There are some strict rules around the timing of the SPIA purchase. (In fact, they can be quite tricky, so if you're in doubt, seek expert advice.) For example, you can't purchase an SPIA after a spouse starts using extended care and expect that asset to be protected under CSRA rules. All of this needs to be done sooner rather than later. SPIAs that comply with Medicaid rules often need to be planned far ahead of the time they start paying out.


Medicaid mandates that you disclose any annuities you have. You may also need to name Medicaid as a beneficiary so your state can cover the cost of caring for you or your spouse.

How to Get a Medicaid Annuity

Unless you are an expert or have done this work before, jumping right into Medicaid planning is not advised. You should never take a DIY approach when it comes to Medicaid planning or carrying out an SPIA strategy that works with the program.

A CPA or elder planning legal expert should always approve and sign off on your plan before you move forward with any product purchase, because the Medicaid system is complex. There are many details to take into account if you want to avoid triggering legal issues with the Internal Revenue Service (IRS) or Medicaid.


You can contact your local department of aging to find free or low-cost advisors who can help you manage your assets to qualify for Medicaid assistance.

For example, the CSRA-specific rules and asset levels must be followed exactly for the spouse who needs Medicaid funds to get approved without issue. Many other steps must be followed with extreme care as well, and the process can be very hard to navigate if you try to go it alone.

If you fail to structure or carry out your SPIA plan the right way, you may incur tax penalties. The look-back rule may also apply, which means your actions of the past five years are also under review. This look-back period is 60 months prior to the date you apply, except in California, where it is 30 months. Any assets you give away or transfer during that time can become part of your countable assets and could postpone your Medicaid eligibility.


The rules vary by state, so there's no single resource with all the answers. If you need help, you're best off speaking with a local advisor who is an expert on how these programs work where you live.

An SPIA is a simple and lawful risk-transfer tool. It can be the best way to solve for income needs now as well as in the future. SPIAs can add great value to your plan if used as part of your long-term care and estate planning. When done correctly, a Medicaid annuity plan that is put in place for one spouse can help ensure the financial well-being of the other spouse.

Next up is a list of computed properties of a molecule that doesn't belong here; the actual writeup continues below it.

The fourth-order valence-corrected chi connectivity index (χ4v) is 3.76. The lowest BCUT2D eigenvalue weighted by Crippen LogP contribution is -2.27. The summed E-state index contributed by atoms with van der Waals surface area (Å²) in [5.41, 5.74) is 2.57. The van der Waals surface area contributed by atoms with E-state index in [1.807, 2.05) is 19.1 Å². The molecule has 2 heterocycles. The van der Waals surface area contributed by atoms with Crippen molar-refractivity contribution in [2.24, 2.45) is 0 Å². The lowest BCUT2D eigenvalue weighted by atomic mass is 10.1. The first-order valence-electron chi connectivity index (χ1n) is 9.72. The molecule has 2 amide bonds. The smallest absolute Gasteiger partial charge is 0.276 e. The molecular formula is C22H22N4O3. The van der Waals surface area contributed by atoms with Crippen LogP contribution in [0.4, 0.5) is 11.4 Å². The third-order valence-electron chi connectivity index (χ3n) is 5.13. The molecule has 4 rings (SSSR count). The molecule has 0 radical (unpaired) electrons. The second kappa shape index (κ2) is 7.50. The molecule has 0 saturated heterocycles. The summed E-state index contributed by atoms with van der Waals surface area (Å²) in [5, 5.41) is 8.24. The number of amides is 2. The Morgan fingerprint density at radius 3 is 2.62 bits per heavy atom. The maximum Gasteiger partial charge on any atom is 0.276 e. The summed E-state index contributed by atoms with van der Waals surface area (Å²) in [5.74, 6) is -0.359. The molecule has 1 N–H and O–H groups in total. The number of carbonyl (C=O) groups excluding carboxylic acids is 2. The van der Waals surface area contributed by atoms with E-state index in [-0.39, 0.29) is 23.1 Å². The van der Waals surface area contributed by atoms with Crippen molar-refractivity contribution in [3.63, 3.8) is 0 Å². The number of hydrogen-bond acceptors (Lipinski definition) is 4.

Key Takeaways

  • A Single Premium Immediate Annuity (SPIA) is a way to protect assets when qualifying for Medicaid extended care and nursing home benefits.
  • The intent of the program is to prevent the spouse who does not receive Medicaid funds from going broke while they take care of the other spouse.
  • Qualifying for Medicaid with an annuity in place is complex and should be guided by a CPA or an elder care legal expert.
  • A Medicaid annuity is part of a long-term strategy to pay for the care you and your spouse will need as you age.
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The Balance uses only high-quality sources, including peer-reviewed studies, to support the facts within our articles. Read our editorial process to learn more about how we fact-check and keep our content accurate, reliable, and trustworthy.
  1. USAA Life Insurance Company. "Single Premium Immediate Annuity."

  2. Medicaid.gov. "Long Term Services and Supports."

  3. Medicaid.gov. "Eligibility."

  4. American Council on Aging. "Medicaid’s Community Spouse Resource Allowance (CSRA): Calculations & Limits."

  5. Illinois Legal Aid Online. "Community Spouse Rules for Medicaid."

  6. American Council on Aging. "Understand Medicaid’s Look-Back Period; Penalties, Exceptions & State Variances."

  7. Department of Health Care Services. "Medi-Cal Questions and Answers," Page 3.